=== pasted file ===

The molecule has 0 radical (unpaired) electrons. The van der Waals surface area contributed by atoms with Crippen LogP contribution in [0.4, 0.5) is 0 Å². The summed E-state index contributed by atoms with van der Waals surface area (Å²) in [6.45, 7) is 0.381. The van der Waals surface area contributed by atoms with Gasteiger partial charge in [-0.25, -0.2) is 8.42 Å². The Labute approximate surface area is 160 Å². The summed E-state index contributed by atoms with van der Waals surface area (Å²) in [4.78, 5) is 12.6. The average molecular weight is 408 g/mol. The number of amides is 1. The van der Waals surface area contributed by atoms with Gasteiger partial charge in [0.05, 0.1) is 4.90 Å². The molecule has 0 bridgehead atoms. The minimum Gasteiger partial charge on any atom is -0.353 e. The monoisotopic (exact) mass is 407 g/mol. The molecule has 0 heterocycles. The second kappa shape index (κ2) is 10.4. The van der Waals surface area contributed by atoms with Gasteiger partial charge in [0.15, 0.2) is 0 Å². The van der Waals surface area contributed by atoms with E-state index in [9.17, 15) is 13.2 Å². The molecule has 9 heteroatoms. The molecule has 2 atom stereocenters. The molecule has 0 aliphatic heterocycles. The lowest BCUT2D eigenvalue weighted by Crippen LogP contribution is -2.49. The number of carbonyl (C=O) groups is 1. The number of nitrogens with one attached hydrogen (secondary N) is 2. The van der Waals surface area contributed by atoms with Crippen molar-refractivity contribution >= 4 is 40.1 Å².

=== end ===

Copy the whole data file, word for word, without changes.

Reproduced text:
The molecule has 0 radical (unpaired) electrons. The van der Waals surface area contributed by atoms with Crippen LogP contribution in [0.4, 0.5) is 0 Å². The summed E-state index contributed by atoms with van der Waals surface area (Å²) in [6.45, 7) is 0.381. The van der Waals surface area contributed by atoms with Gasteiger partial charge in [-0.25, -0.2) is 8.42 Å². The Labute approximate surface area is 160 Å². The summed E-state index contributed by atoms with van der Waals surface area (Å²) in [4.78, 5) is 12.6. The average molecular weight is 408 g/mol. The number of amides is 1. The van der Waals surface area contributed by atoms with Gasteiger partial charge in [0.05, 0.1) is 4.90 Å². The molecule has 0 bridgehead atoms. The minimum Gasteiger partial charge on any atom is -0.353 e. The monoisotopic (exact) mass is 407 g/mol. The molecule has 0 heterocycles. The second kappa shape index (κ2) is 10.4. The van der Waals surface area contributed by atoms with Gasteiger partial charge in [0.15, 0.2) is 0 Å². The van der Waals surface area contributed by atoms with E-state index in [9.17, 15) is 13.2 Å². The molecule has 9 heteroatoms. The molecule has 2 atom stereocenters. The molecule has 0 aliphatic heterocycles. The lowest BCUT2D eigenvalue weighted by Crippen LogP contribution is -2.49. The number of carbonyl (C=O) groups is 1. The number of nitrogens with one attached hydrogen (secondary N) is 2. The van der Waals surface area contributed by atoms with Crippen molar-refractivity contribution >= 4 is 40.1 Å².